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Oops! SQL column swap or SQL column clobber?


Oops! SQL column swap or SQL column clobber?

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sestell1
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Good question, as this seems to be very confusing for people with a programming background that start working with SQL.
mtassin
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Good Question... thank you



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Miles Neale
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Good question. Got it but had to replay the logic in the head a few times. Warmed me up for Friday morning. Thanks...

Not all gray hairs are Dinosaurs!
jagpatel9
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Good question. In real world, I always use temp table to swap the columns. May be just not want to take risk of data mess.
john.arnott
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Gazareth (2/1/2013)
Raghavendra Mudugal (2/1/2013)
Dineshbabu (1/31/2013)
Actually I'm unable to understand the comments and answers properly. Problem is with the word "CLOBBER".....


Same here but after checking this http://en.wikipedia.org/wiki/Clobbering, it kind of eased the question to understand.

I've never seen this definition of Clobbering before - learn something new every day!
Luckily I know the behaviour of SQL in this scenario & got it right :-)


Funny thing, this English language of ours... I didn't realize till today that "clobber" was considered slang. Here we have it in its American usage. The basic meaning is to hit something very hard, or hit person so hard they're knocked out, as in "Muhammed Ali clobbered Joe Frazier." Thus the metaphorical meaning as used in this QOD of destroying the target datum.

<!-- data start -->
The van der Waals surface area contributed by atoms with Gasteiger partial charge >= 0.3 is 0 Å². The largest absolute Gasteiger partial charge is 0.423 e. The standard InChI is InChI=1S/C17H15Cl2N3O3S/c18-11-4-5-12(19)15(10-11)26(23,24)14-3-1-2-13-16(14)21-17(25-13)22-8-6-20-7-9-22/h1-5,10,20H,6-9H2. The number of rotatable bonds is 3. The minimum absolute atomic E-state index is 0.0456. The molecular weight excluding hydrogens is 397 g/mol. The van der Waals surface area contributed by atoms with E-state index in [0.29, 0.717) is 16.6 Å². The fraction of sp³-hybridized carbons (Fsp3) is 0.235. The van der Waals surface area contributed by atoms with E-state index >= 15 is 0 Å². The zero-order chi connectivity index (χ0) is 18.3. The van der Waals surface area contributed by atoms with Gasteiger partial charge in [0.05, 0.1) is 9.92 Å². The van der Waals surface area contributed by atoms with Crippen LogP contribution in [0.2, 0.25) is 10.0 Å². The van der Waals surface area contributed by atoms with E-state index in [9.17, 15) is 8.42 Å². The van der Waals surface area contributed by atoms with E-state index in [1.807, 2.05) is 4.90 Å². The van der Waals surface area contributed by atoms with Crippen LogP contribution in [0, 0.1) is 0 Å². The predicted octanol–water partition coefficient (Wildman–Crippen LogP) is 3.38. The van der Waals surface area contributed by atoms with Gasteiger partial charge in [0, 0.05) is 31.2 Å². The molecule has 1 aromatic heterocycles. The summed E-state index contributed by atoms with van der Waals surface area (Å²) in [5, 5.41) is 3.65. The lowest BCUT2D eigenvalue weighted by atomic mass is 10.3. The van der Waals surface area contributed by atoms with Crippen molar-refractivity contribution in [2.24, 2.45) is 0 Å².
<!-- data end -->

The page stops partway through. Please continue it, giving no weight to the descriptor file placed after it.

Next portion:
udayroy15
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Nice one Smile
pchirags
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Great Question..
Thanks..
Tom Thomson
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Hugo Kornelis (2/1/2013)
That all being said - one other poster (I think it was Tom, but not sure anymore) found a smart way to extend Jeff's method to raise an error if the code would generate incorrect results. Again, buried somewhere in these forums. This is, of course, still firmly in undocumented and unguaranteed territory - but I looked very long and very hard at his trick, and I dare to say with 99.9999% certainty that his claim is reliable - code that employs Tom's trick will either populate correct results, or generate an error.

The original suggestion for error checks was Paul White's, but several people (including Paul himself, as well as both you and me) felt that it still left room for incorrect results without throwing an error. I suggested an improved check which would make the reliability of throwing an error when evaluation order was not as required to deliver correct results very close to 100%. To use a different order but not throw an error the data engine would have to do something quite bizarre, in fact I believe it would have to combine attributes from two different rows when doing a projection, which is of course forbidden by the semantics of projection. While of course T-SQL doesn't conform to the relational model's requirements for its relational calculus, I don't believe that it diverges so far from those requirements as to change the semantics of projections, so I believe the chance of getting incorrect results instead of an error is pretty much the same as the chance of finding an as yet unknown bug that makes some feature that is long established and formally documented in the language definition deliver incorrect results when confronted some unusual data, which might be as high as one in a million (as suggested by your 99.9999%). Cool

Tom

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The basic meaning is to hit something very hard, or hit person so hard they're knocked out, as in "Muhammed Ali clobbered Joe Frazier." Thus the metaphorical meaning as used in this QOD of destroying the target datum.


I think you got it wrong, as in "Joe Frazier clobbered Muhammed Ali."
SQLRNNR
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Koen Verbeeck (2/1/2013)
Easy one (thanks Itzik! :-)) to end the week. Thanks!


+1



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